By: Nada Shoreibah ‘23 (she/her), Staff Writer

A bird’s eye view of Patterson Court. Photo by Hannah Dugan ’21.

The murder of George Floyd prompted Americans to reevaluate long-standing institutions and their significances on a national level. For the micro-societies that are college campuses, this racial reckoning translated, in part, to interrogating the exclusionary and complicit histories of some Greek Life and Greek Life-adjacent organizations. 

At Vanderbilt, over 200 students have left various fraternities and sororities for concerns of mishandled instances of racism and sexism. Northwestern’s Sigma Nu chapter experienced a “mass wave” of disaffiliation in September, when 75 percent of its members left for similar reasons. In early July, an Instagram advocacy account with the handle @abolishrichmondgreeklife emerged and has since gathered over 2,000 followers. 

At Davidson, formal calls for abolishing or reimagining Interfraternity Council (IFC) organizations have come mostly from outside. Last year, a group assignment for the Gender and Sexuality Studies 350 course “Sex Radicals” by Ashley Frye ‘20, Liz Small ‘20, Sanzari Aranyak ‘22, and Yashita Kandhari ‘22 became the Students Against Sexual Violence’s (SSAV) “Beyond the Frats” project. The project advocates for the decentering of IFC fraternities at the Armfield social scene, among other related demands for social justice. 

More recently, a July Davidsonian perspectives piece by Alexander Suarez ‘21 sparked the Monuments Initiative, which aims to reallocate the Patterson Court spaces that currently serve as “monuments” to Davidson’s six historically white fraternities. Suarez argues that rather than continue to honor the IFC’s legacy of racism, these facilities should be reimagined to reflect Davidson’s supposed commitment to diversity and inclusion. On October 21st, the initiative co-hosted a collaborative Zoom Q&A with SSAV to discuss their respective platforms and shared visions for the future of Patterson Court.  

Davidson’s Latinx fraternity, Lambda Theta Phi, and two NPHC fraternities, Kappa Alpha Psi Fraternity, Inc. and Alpha Phi Alpha Fraternity, Inc., already operate without designated buildings. The only hindrance unique to IFC fraternities is their larger quantity of members. As a workaround, Suarez recommends in his perspective piece “collaps[ing] all white fraternities into one shared house to serve as a designated meeting space and simply schedul[ing] meetings and events around each other.” 

Another potential proposal to result from these discussions has been for fraternities to disaffiliate completely from their respective national Greek organizations. In this case, they would essentially become equivalents to eating houses. As independent student organizations, they would cease supporting historically exclusionary institutions both monetarily, in the form of national dues, and physically, through dedicated houses at Patterson Court. 

The dialogue continues between fraternity leaders, the Beyond the Frats initiative, the Monuments Initiative, and the Davidson administration. As they wrestle with the benefits and detriments of national affiliations and designated houses, however, Patterson Court Council (PCC) organizations in question have yet to implement tangible changes.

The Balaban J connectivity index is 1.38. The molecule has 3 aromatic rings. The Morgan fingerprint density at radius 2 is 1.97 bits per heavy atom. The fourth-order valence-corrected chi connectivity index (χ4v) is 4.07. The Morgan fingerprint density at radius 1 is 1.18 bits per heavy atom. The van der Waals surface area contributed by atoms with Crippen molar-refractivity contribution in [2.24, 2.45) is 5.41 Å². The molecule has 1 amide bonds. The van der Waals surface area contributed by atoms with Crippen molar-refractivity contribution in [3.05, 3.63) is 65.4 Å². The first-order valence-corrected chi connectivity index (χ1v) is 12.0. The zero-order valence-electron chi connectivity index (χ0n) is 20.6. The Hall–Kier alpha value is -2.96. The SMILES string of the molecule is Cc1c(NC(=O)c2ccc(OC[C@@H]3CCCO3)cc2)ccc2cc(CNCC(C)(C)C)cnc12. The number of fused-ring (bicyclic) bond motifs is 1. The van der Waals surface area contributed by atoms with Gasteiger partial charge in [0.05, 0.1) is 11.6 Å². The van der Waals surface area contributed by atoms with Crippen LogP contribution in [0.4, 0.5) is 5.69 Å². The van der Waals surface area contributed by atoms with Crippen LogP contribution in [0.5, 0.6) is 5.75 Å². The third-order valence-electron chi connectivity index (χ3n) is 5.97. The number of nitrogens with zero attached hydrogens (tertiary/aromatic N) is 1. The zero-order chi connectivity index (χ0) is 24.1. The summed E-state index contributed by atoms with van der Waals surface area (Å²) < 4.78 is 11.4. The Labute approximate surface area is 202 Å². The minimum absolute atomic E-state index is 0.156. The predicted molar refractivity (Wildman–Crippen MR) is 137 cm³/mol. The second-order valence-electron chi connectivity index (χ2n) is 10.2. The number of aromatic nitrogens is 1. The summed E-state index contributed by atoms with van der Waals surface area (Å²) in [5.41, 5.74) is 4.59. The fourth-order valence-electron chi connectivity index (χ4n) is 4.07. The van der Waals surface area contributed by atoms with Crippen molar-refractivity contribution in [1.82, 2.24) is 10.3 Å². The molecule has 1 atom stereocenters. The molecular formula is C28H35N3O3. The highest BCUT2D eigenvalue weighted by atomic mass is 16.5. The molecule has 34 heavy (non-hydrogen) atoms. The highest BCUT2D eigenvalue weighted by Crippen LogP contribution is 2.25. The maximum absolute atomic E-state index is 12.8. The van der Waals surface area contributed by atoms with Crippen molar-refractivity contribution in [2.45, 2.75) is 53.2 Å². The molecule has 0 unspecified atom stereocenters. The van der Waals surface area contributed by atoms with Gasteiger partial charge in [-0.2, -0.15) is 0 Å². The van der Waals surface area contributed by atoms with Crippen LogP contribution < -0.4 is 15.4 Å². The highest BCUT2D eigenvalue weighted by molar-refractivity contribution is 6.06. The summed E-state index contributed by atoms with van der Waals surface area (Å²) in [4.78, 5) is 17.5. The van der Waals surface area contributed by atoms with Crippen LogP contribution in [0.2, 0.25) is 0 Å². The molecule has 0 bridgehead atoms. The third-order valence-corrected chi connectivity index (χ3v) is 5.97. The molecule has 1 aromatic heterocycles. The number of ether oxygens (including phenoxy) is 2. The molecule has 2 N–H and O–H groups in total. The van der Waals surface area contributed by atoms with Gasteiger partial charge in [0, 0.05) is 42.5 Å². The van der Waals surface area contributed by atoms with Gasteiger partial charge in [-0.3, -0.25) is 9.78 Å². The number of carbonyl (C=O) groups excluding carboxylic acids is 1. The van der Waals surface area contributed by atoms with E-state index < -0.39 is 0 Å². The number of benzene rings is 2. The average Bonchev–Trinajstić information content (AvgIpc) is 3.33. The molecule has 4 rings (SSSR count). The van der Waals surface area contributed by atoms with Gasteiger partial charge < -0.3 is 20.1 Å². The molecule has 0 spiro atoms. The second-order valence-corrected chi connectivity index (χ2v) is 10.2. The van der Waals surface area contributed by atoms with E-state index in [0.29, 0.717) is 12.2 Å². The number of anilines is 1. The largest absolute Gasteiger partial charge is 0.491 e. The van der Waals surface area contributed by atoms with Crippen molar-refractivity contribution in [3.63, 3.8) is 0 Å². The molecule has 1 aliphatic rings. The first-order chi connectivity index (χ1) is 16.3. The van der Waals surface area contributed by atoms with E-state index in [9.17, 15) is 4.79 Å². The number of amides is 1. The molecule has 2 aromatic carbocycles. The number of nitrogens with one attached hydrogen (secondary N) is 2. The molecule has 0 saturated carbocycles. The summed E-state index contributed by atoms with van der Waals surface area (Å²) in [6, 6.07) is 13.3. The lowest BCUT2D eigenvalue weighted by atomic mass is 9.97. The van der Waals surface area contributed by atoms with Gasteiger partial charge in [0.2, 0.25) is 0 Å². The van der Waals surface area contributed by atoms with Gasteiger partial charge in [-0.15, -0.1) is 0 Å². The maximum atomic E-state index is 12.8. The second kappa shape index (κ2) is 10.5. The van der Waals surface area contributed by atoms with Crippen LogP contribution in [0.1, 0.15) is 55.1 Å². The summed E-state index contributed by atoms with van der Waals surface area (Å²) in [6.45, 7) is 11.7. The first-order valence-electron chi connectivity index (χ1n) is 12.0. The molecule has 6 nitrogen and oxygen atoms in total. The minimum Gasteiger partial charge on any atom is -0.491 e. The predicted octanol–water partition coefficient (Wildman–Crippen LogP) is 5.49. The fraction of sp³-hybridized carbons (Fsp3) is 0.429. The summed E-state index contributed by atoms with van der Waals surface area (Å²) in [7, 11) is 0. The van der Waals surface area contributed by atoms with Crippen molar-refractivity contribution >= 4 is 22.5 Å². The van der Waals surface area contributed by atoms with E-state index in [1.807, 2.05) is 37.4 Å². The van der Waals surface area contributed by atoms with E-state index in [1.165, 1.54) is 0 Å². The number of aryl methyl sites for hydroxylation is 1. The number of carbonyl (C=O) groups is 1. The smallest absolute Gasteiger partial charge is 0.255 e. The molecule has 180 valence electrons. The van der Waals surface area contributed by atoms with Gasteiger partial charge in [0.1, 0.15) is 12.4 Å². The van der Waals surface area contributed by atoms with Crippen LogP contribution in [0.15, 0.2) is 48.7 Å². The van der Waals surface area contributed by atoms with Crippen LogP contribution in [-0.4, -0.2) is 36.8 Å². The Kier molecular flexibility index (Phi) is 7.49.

While national affiliation may carry historical baggage, according to Assistant Director for Student Activities Bailey Loughlin, it offers resources and support to local chapters that the college could not feasibly provide on its own. 

“They get a lot of intense support. An average chapter is, or should be, in contact with national headquarters anywhere from two to five times a month,” Loughlin said. “They provide education resources, and by your senior year, a lot of national headquarters provide career and resume advising. They also help provide insurance, and that’s probably the biggest cost. It’s a lot to insure a fraternity, that’s a running joke in my profession.”

Director of Student Activities Mike Goode echoed Loughlin, indicating that potential liabilities would be the most difficult cost for the college to absorb in the absence of support from national headquarters. “There is a risk inherent to having fraternities on campus. They do bring risk with them that is higher than many other organizations, and that’s why the cost is higher to pay for liability insurance, and why colleges and universities are very careful about how they are willing to take on that additional risk,” Goode said. He cited intensive anti-hazing and alcohol education as one risk-prevention measure that national affiliation offers. “The national organization takes on a fair amount of the risk of the local chapters because they provide certain leadership and training. If [fraternities] were doing their own thing without that type of guidance, they would quickly have some problems that they wouldn’t be insured for, which would come back to the college, and most colleges where that’s happened have decided they can’t afford to support those organizations anymore.”

Even if a substantial portion of an IFC chapter’s members were to choose to disaffiliate individually, Loughlin noted that any remaining members would not be required to disaffiliate and would continue to comprise an active chapter. To form an alternative PCC organization, disaffiliated members would need to apply for expansion through the Student Activities Office. However, “Currently, Davidson is not open for expansion of our community. We’re at sixteen organizations, so there isn’t a need for a new organization in the community based on the conversations we’ve had,” Loughlin said. “So if they stopped being a national organization, they would stop being an organization on campus at all. If they wanted to remain a fraternity of sorts, they would have to go through the expansion process, which takes a year to two years.”